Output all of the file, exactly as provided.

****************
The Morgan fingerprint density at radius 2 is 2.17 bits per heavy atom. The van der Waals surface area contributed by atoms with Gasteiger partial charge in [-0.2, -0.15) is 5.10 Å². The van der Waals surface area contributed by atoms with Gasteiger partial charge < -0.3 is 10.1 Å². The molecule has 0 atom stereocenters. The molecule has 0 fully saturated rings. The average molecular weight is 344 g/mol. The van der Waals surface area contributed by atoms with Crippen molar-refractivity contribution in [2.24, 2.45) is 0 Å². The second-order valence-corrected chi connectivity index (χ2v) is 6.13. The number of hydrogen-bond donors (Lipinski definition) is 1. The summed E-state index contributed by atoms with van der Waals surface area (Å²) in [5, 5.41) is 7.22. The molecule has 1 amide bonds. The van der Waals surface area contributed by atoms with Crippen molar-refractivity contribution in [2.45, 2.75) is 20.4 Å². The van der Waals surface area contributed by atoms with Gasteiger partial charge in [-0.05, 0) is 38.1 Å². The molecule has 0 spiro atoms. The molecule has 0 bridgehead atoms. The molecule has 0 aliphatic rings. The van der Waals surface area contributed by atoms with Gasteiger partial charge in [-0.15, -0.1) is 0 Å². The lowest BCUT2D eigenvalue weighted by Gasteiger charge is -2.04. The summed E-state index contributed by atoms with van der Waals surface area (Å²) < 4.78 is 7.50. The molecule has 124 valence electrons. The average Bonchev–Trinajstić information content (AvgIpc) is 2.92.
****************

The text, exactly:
The Morgan fingerprint density at radius 2 is 2.17 bits per heavy atom. The van der Waals surface area contributed by atoms with Gasteiger partial charge in [-0.2, -0.15) is 5.10 Å². The van der Waals surface area contributed by atoms with Gasteiger partial charge < -0.3 is 10.1 Å². The molecule has 0 atom stereocenters. The molecule has 0 fully saturated rings. The average molecular weight is 344 g/mol. The van der Waals surface area contributed by atoms with Crippen molar-refractivity contribution in [2.24, 2.45) is 0 Å². The second-order valence-corrected chi connectivity index (χ2v) is 6.13. The number of hydrogen-bond donors (Lipinski definition) is 1. The summed E-state index contributed by atoms with van der Waals surface area (Å²) in [5, 5.41) is 7.22. The molecule has 1 amide bonds. The van der Waals surface area contributed by atoms with Crippen molar-refractivity contribution in [2.45, 2.75) is 20.4 Å². The van der Waals surface area contributed by atoms with Gasteiger partial charge in [-0.05, 0) is 38.1 Å². The molecule has 0 spiro atoms. The molecule has 0 bridgehead atoms. The molecule has 0 aliphatic rings. The van der Waals surface area contributed by atoms with Gasteiger partial charge in [-0.15, -0.1) is 0 Å². The lowest BCUT2D eigenvalue weighted by Gasteiger charge is -2.04. The summed E-state index contributed by atoms with van der Waals surface area (Å²) < 4.78 is 7.50. The molecule has 124 valence electrons. The average Bonchev–Trinajstić information content (AvgIpc) is 2.92.